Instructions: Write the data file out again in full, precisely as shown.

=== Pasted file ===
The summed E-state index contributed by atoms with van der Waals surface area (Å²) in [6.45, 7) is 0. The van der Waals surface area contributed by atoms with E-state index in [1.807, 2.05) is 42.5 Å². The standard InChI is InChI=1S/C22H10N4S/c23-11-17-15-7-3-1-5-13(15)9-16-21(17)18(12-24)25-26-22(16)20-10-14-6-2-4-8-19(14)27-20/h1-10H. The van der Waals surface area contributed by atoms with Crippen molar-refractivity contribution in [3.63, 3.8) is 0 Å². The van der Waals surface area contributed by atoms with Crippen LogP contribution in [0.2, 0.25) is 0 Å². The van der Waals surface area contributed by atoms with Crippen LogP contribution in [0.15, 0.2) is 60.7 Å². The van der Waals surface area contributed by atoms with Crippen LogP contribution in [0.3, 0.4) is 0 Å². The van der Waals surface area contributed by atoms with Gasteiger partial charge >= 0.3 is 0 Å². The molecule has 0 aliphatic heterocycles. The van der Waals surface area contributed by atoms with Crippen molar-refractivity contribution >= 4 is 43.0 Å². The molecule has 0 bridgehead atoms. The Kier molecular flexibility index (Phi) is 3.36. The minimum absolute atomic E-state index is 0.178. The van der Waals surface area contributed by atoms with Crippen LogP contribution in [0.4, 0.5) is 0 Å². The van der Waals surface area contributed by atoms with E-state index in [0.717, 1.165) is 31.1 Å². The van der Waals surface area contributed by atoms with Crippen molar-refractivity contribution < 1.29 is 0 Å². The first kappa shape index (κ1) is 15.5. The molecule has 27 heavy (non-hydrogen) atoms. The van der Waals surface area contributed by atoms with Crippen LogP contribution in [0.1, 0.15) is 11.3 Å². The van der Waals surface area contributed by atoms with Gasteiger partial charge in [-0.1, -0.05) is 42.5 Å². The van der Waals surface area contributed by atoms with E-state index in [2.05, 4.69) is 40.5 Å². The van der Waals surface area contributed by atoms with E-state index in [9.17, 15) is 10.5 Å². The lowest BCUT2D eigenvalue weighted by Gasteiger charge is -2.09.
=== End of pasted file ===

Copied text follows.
The summed E-state index contributed by atoms with van der Waals surface area (Å²) in [6.45, 7) is 0. The van der Waals surface area contributed by atoms with E-state index in [1.807, 2.05) is 42.5 Å². The standard InChI is InChI=1S/C22H10N4S/c23-11-17-15-7-3-1-5-13(15)9-16-21(17)18(12-24)25-26-22(16)20-10-14-6-2-4-8-19(14)27-20/h1-10H. The van der Waals surface area contributed by atoms with Crippen molar-refractivity contribution in [3.63, 3.8) is 0 Å². The van der Waals surface area contributed by atoms with Crippen LogP contribution in [0.2, 0.25) is 0 Å². The van der Waals surface area contributed by atoms with Crippen LogP contribution in [0.15, 0.2) is 60.7 Å². The van der Waals surface area contributed by atoms with Crippen LogP contribution in [0.3, 0.4) is 0 Å². The van der Waals surface area contributed by atoms with Gasteiger partial charge >= 0.3 is 0 Å². The molecule has 0 aliphatic heterocycles. The van der Waals surface area contributed by atoms with Crippen molar-refractivity contribution >= 4 is 43.0 Å². The molecule has 0 bridgehead atoms. The Kier molecular flexibility index (Phi) is 3.36. The minimum absolute atomic E-state index is 0.178. The van der Waals surface area contributed by atoms with Crippen LogP contribution in [0.4, 0.5) is 0 Å². The van der Waals surface area contributed by atoms with E-state index in [0.717, 1.165) is 31.1 Å². The van der Waals surface area contributed by atoms with Crippen molar-refractivity contribution < 1.29 is 0 Å². The first kappa shape index (κ1) is 15.5. The molecule has 27 heavy (non-hydrogen) atoms. The van der Waals surface area contributed by atoms with Crippen LogP contribution in [0.1, 0.15) is 11.3 Å². The van der Waals surface area contributed by atoms with Gasteiger partial charge in [-0.1, -0.05) is 42.5 Å². The van der Waals surface area contributed by atoms with E-state index in [2.05, 4.69) is 40.5 Å². The van der Waals surface area contributed by atoms with E-state index in [9.17, 15) is 10.5 Å². The lowest BCUT2D eigenvalue weighted by Gasteiger charge is -2.09.